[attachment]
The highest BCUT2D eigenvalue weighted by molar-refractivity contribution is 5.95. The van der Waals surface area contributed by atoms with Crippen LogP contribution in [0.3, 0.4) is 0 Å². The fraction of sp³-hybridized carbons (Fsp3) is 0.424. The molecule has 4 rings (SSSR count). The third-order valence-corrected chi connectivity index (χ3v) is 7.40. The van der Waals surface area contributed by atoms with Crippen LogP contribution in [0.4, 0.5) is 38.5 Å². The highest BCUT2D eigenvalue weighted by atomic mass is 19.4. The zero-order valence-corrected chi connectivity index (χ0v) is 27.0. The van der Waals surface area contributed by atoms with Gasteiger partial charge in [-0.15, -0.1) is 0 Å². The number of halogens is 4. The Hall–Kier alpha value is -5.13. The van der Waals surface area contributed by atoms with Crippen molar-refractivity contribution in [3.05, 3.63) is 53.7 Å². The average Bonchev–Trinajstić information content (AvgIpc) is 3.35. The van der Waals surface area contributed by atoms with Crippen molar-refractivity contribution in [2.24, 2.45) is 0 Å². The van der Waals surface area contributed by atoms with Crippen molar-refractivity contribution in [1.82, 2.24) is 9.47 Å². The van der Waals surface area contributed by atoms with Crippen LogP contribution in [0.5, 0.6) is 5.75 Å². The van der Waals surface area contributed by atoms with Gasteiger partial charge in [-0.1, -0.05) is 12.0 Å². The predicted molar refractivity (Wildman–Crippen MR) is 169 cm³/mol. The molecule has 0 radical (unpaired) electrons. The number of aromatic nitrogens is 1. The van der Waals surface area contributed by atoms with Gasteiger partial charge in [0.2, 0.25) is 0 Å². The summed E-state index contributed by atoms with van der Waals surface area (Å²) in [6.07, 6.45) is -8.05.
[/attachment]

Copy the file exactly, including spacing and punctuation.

The highest BCUT2D eigenvalue weighted by molar-refractivity contribution is 5.95. The van der Waals surface area contributed by atoms with Crippen LogP contribution in [0.3, 0.4) is 0 Å². The fraction of sp³-hybridized carbons (Fsp3) is 0.424. The molecule has 4 rings (SSSR count). The third-order valence-corrected chi connectivity index (χ3v) is 7.40. The van der Waals surface area contributed by atoms with Crippen LogP contribution in [0.4, 0.5) is 38.5 Å². The highest BCUT2D eigenvalue weighted by atomic mass is 19.4. The zero-order valence-corrected chi connectivity index (χ0v) is 27.0. The van der Waals surface area contributed by atoms with Gasteiger partial charge in [-0.15, -0.1) is 0 Å². The number of halogens is 4. The Hall–Kier alpha value is -5.13. The van der Waals surface area contributed by atoms with Crippen molar-refractivity contribution in [3.05, 3.63) is 53.7 Å². The average Bonchev–Trinajstić information content (AvgIpc) is 3.35. The van der Waals surface area contributed by atoms with Crippen molar-refractivity contribution in [2.24, 2.45) is 0 Å². The van der Waals surface area contributed by atoms with Crippen molar-refractivity contribution in [1.82, 2.24) is 9.47 Å². The van der Waals surface area contributed by atoms with Crippen LogP contribution in [0.5, 0.6) is 5.75 Å². The van der Waals surface area contributed by atoms with Gasteiger partial charge in [-0.1, -0.05) is 12.0 Å². The predicted molar refractivity (Wildman–Crippen MR) is 169 cm³/mol. The molecule has 0 radical (unpaired) electrons. The number of aromatic nitrogens is 1. The van der Waals surface area contributed by atoms with Gasteiger partial charge in [0.2, 0.25) is 0 Å². The summed E-state index contributed by atoms with van der Waals surface area (Å²) in [6.07, 6.45) is -8.05.